California granted marriage licenses to same-sex couples for about five months in 2008, before voters passed Prop. 8 to ban them. Now that the Supreme Court has struck down Prop. 8, Californians are preparing for an influx of lesbian and gay weddings.
The Palm Springs Tourism Bureau was ready when the U.S. Supreme Court cleared the way for same-sex marriages to resume in California. Within an hour of the high court handing down its decision Wednesday, the bureau launched a wedding web site featuring photographs of same-sex couples and spotlighting the desert city's gay and lesbian resorts.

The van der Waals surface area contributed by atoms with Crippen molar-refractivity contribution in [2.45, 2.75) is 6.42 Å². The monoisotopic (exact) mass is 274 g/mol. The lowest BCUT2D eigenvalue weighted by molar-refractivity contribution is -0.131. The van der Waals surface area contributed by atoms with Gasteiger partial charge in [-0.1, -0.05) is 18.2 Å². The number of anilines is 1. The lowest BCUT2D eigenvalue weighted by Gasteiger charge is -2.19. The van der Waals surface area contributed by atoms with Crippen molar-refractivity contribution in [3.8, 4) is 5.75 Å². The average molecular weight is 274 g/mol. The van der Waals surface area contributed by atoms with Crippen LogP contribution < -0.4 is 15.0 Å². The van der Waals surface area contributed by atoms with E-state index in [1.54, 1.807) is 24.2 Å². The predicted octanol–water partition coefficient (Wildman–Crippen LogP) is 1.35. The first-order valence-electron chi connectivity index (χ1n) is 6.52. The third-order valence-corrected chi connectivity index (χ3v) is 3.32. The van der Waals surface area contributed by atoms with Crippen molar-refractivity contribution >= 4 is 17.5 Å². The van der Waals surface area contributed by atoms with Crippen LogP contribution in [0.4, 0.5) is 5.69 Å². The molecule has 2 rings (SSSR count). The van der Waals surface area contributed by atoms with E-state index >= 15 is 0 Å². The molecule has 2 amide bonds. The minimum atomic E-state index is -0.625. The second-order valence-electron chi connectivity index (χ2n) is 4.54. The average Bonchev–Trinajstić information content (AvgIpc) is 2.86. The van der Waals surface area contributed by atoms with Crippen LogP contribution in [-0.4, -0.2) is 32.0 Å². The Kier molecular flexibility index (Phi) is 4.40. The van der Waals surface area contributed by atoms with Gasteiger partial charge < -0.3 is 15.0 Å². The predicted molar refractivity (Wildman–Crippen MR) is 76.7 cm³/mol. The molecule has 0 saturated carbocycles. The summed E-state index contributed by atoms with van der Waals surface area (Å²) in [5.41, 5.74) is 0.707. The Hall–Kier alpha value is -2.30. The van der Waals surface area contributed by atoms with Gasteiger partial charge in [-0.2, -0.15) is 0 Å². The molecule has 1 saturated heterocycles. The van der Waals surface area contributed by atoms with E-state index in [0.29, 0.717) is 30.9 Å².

"We just saw this as a great opportunity. LGBT people planning to get married need a location, and Palm Springs is a favorite destination," Hillary Angel, a bureau spokeswoman, said. "You can get married at Frank Sinatra's estate."
The nation's most populous state was a trailblazer the last time it opened the door to gay marriages five years ago. Back then, California was only the second state —after Massachusetts— to do so, a position it lost when voters slammed the door shut after only a few months by amending the state constitution to outlaw same-sex unions.